58 trained in the formal setting of a college in

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58 trained in the formal setting of a college. In almost all cases, prospective lawyers served as secretaries or clerks for practicing lawyers. They would then study legal texts on their own time and eventual start practicing on their own. The career-of-choice for this group was political, although after 1888 (Justice Lamar), political experience was less prevalent and judicial experience took its place. All of the justices except one 33 nominated prior to 1888 (Wilson through Lamar) had some political experience. As mentioned above, several participated in ratification, many were senators or congressmen for either their home state or the United States. Surprisingly, only three justices worked as Attorneys General prior to the Court. Justice Taney served as both the Attorney General of Maryland and Attorney General of the United States. William Moody was also a state Attorney General, then U.S. Attorney General. Similarly, James C. McReynolds served as Assistant United States Attorney General prior to taking his seat on the Court. This group of justices contain four Chief Justices John Marshall, Roger Brooke Taney, Salmon Portland Chase, and Charles Evan Hughes. Twelve articles were found for Taney, fourteen for Marshall, and seventeen for Hughes. Only one associate justice had more than seventeen articles. Chase, on the other hand, had only one article. Only one justice had fewer (zero) articles. President Abraham Lincoln nominated Chase in 1864, following the death of Taney. The lack of newspaper articles found about Chase is not surprising, considering that the country was still actively engaged in the Civil War, at the time. Just a few years prior to Chase‘s nomination, Taney had successfully destroyed 33 Thomas Todd had judicial experience more characteristic of later (post-1930) justices. See his data in Appendix A for more information.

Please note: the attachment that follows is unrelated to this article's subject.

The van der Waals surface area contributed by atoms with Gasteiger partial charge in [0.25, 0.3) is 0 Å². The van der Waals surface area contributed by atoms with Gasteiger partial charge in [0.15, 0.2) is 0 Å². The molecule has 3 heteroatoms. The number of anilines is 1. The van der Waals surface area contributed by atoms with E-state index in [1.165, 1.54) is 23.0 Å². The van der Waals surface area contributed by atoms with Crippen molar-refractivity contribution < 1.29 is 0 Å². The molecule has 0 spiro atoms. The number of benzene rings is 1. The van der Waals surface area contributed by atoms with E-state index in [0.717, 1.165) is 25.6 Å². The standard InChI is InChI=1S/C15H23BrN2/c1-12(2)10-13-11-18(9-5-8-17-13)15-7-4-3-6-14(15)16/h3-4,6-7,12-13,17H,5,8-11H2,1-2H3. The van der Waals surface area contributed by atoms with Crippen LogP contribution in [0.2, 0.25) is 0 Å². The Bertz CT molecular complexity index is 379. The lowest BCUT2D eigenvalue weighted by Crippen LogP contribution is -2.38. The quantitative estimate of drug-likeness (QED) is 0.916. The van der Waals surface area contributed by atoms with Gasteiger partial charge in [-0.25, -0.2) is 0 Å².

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59 public trust and respect in the Court, so public demand for news about the Court was most likely low, 34 and therefore, the lack of ar ticles about Chase‘s nomination is not unpredicted. Justices Field and Brandeis had the least and most articles, respectively. Field‘s lack of articles, discussed above, was probably due to limited access to newspapers from his home state, as well as the timing of his nomination in the middle of the Civil War. Brandeis, on the other hand, had the most articles of any justice in this group. His nomination was also the most controversial of this group. President Woodrow Wilson nominated Brandeis in 1916. The New York Times published stories about his nomination for a period lasting just under six months (from the end of January 1916 through the beginning of June 1916). At the time of his nomination, Brandeis was definitely well known. According to his biography, he began the practice of pro-bono 35 representation, even though his fellow lawyers thought he was eccentric. Prior to his nomination, Brandeis was also one of the highest paid lawyers in the country, making considerably more each year than the average lawyer.
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